Jane is an online beauty blogger from the UK. She shares her journey with ageless beauty.
“Back in the day, I was a beauty journalist, but then I decided to start my own site so I could be myself without restriction,” Jane says.
“When I was a beauty journalist, we used to be very intent on pleasing the advertisers. We used language like “this will make you look younger. It will get rid of your crow’s feet, your neck lines, your smile lines (as though those are bad things), your turkey neck,” and other horrible expressions to describe women’s faces. I used to use the terms so freely. I think when you’re in your 30s, you use those words casually, but after a while, you start to feel differently. As I grew older, I was like - wait, a minute, why are we talking like this to women? Back then, that was the primary language used to describe women, and I didn’t realize how negative it was until I started to get older myself.
I began to grow tired of brands telling me that looking younger than my years was an obligation - because no, it isn’t. They make you feel like the only way to be beautiful is to be young, and that’s not the case. It’s ridiculous how they make up “faults” in women like aging so they can sell you something to make it better, and they don’t just do this with aging.
For example, there was an instance where I went to a Dove conference, and they were going on about the dark spots on women’s armpits. They had just launched a product that “targets dark marks and redness” under the arms. During the campaign for this product, they brought this “problem” to the attention of a million women who initially had never believed this to be a problem. That was a perfect example of how messaging creates insecurity. I mean - who thinks about their underarms? It’s just not an area that you particularly focus on. I did go to a Dove conference, and I stood up and said, “I think what you’ve done is so damaging to women. You need to take responsibility for yourselves.” And they said, “If you really don’t care, show us your armpits now.” So, I literally took off my overshirt in front of Dove Global, and I said, “Here they are. Say what you like.”
However, I think brand messaging to women has softened some, especially in the U.K. At the same time though, brands are still using older women who look significantly younger than their natural age. There’s this group of 40, 50, and 60-year old who still aren’t being authentically spoken to about their beauty. It’s as if brands think that a woman’s beauty becomes lost over time. On the contrary, beauty isn’t something you lose. It’s not like your car keys. It changes, but it’s never lost.
Yet, when I worked in beauty journalism, this truth was not conveyed. Trying anti-aging treatments was actually a part of my job. During my 40s, I would try things and think they’d sorted out my wrinkles. Then, as time went on, I thought to myself - “Wait, why am I worried about having lines when I smile? That’s a sign of a good time. Why would I be worried about that?” On the other hand, once I got into my 50s, I started to think - “Do I want to look fresh and glowy? Yes, because that looks beautiful at any age. That suits everybody, and it’s not age-related.”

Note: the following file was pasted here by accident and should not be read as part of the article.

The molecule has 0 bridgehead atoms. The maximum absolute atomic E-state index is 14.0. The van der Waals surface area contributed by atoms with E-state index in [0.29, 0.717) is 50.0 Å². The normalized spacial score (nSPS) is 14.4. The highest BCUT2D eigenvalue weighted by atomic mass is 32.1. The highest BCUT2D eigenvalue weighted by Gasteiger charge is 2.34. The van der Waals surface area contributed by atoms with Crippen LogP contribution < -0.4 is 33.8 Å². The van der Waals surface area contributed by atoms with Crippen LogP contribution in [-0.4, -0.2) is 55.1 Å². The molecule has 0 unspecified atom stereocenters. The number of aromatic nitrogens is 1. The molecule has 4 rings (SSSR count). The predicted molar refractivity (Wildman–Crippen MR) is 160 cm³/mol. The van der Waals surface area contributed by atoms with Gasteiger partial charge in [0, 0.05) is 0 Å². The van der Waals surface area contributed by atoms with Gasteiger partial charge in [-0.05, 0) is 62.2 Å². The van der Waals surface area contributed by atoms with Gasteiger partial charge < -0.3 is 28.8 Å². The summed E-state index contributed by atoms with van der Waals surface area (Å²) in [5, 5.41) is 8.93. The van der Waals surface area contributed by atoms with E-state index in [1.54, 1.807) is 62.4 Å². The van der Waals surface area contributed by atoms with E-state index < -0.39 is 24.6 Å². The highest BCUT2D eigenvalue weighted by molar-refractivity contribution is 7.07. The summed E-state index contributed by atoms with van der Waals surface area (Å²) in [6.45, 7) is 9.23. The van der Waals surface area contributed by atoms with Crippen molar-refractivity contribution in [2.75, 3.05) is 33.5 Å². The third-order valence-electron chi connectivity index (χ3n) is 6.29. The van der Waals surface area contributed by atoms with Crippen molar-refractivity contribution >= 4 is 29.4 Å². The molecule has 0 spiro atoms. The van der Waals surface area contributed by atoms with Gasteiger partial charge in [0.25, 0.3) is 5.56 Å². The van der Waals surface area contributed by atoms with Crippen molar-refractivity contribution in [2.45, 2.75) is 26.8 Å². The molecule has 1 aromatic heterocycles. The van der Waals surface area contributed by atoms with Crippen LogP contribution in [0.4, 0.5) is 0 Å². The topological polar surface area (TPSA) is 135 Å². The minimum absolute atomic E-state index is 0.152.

I’ve come to understand that aging comes layer after layer. Just when you’re thinking - “yeah, I’m okay with this change that my body’s made," another thing will come along. For example, I’m 57, and over Christmas, I lost some weight. In losing weight, the skin on my neck loosened a lot, and I was not expecting that at all. The result is that I get itchy in the folds, and it's horrible. I was also not expecting collagen depletion to be so inconsistent. So, for example, one side of my lips is slightly smaller than the other side. And for me, it’s not the fact that the collagen’s depleted. It’s the asymmetry, and that’s annoying at any age. So, every now and again, I think that I should get some lip filler just so I’m not annoyed by the asymmetry. But truthfully, I’m not perturbed by the lines; I’m annoyed by the discomfort. So, does that necessarily mean I want anti-aging, or do I want comfortable skin?
When women get treatments like this, they’re called “anti-aging” treatments, and that’s what’s put into our minds. But in reality, treatments like this simply address the physical things that happen to you before they even address the emotional needs around aging. Aging is so nuanced and layered, and it cannot be defined so simply. Women should 100% do what feels right for them, and brands should not specifically tell women what that is. Everyone is different. Do whatever you need to do that allows you to hold your confidence. That’s very important.
But ultimately, remember that your beauty is not something that you can lose. You have it forever, and as long as you live, it will always be with you. It will change as you do, and you might be at ease with that, but if you’re not, I would never advise not doing what will make you the happiest. It’s not what you do. It’s why you do it. As long as you keep your inherent beauty at the forefront of your mind, you are gentle with yourself, and you allow yourself to examine why you feel the need to look younger, you’ll be okay. Anyways, I’ve noticed that women who feel really truly loved, don’t feel ugly. The more places apart from the mirror that make you happy, the less being older matters in my view.
As you grow older, we stay the same but become so drastically different. We cannot spend all of our days thinking about the inevitability of aging and about time marching on. Let’s just cherish the day ahead, and take life moment by moment.